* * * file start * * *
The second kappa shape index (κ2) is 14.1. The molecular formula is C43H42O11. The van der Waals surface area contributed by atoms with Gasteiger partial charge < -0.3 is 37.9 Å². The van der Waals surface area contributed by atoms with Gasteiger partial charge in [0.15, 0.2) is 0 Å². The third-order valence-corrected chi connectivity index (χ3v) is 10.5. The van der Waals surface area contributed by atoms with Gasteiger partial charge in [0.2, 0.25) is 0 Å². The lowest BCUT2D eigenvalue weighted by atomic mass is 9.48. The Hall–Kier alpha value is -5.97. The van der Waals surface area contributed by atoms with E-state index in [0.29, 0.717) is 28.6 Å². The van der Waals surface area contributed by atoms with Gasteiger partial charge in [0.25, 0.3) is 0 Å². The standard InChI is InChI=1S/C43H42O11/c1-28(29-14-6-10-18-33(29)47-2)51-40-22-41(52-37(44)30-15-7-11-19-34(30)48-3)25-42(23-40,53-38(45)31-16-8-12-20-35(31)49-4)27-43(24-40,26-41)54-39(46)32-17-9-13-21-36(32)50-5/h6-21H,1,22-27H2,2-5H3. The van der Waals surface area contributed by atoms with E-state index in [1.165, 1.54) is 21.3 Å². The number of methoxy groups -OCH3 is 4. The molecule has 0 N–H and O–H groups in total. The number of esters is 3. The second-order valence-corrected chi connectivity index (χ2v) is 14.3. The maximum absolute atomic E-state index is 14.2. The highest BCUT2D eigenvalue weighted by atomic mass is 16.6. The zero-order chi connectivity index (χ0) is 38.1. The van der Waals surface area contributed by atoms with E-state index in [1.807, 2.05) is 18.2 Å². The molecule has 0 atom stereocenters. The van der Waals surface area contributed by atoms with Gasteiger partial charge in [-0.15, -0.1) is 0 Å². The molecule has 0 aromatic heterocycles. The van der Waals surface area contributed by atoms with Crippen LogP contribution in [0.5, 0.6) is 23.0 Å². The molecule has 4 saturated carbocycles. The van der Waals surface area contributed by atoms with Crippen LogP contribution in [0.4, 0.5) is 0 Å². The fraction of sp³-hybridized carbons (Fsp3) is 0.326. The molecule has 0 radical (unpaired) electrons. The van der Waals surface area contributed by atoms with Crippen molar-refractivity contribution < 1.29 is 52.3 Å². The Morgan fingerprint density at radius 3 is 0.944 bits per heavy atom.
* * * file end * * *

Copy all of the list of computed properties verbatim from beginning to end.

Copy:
The second kappa shape index (κ2) is 14.1. The molecular formula is C43H42O11. The van der Waals surface area contributed by atoms with Gasteiger partial charge < -0.3 is 37.9 Å². The van der Waals surface area contributed by atoms with Gasteiger partial charge in [0.15, 0.2) is 0 Å². The third-order valence-corrected chi connectivity index (χ3v) is 10.5. The van der Waals surface area contributed by atoms with Gasteiger partial charge in [0.2, 0.25) is 0 Å². The lowest BCUT2D eigenvalue weighted by atomic mass is 9.48. The Hall–Kier alpha value is -5.97. The van der Waals surface area contributed by atoms with E-state index in [0.29, 0.717) is 28.6 Å². The van der Waals surface area contributed by atoms with Gasteiger partial charge in [0.25, 0.3) is 0 Å². The standard InChI is InChI=1S/C43H42O11/c1-28(29-14-6-10-18-33(29)47-2)51-40-22-41(52-37(44)30-15-7-11-19-34(30)48-3)25-42(23-40,53-38(45)31-16-8-12-20-35(31)49-4)27-43(24-40,26-41)54-39(46)32-17-9-13-21-36(32)50-5/h6-21H,1,22-27H2,2-5H3. The van der Waals surface area contributed by atoms with E-state index in [1.165, 1.54) is 21.3 Å². The number of methoxy groups -OCH3 is 4. The molecule has 0 N–H and O–H groups in total. The number of esters is 3. The second-order valence-corrected chi connectivity index (χ2v) is 14.3. The maximum absolute atomic E-state index is 14.2. The highest BCUT2D eigenvalue weighted by atomic mass is 16.6. The zero-order chi connectivity index (χ0) is 38.1. The van der Waals surface area contributed by atoms with E-state index in [1.807, 2.05) is 18.2 Å². The molecule has 0 atom stereocenters. The van der Waals surface area contributed by atoms with Gasteiger partial charge in [-0.15, -0.1) is 0 Å². The molecule has 0 aromatic heterocycles. The van der Waals surface area contributed by atoms with Crippen LogP contribution in [0.5, 0.6) is 23.0 Å². The molecule has 4 saturated carbocycles. The van der Waals surface area contributed by atoms with Crippen LogP contribution in [0.4, 0.5) is 0 Å². The fraction of sp³-hybridized carbons (Fsp3) is 0.326. The molecule has 0 radical (unpaired) electrons. The van der Waals surface area contributed by atoms with Crippen molar-refractivity contribution < 1.29 is 52.3 Å². The Morgan fingerprint density at radius 3 is 0.944 bits per heavy atom.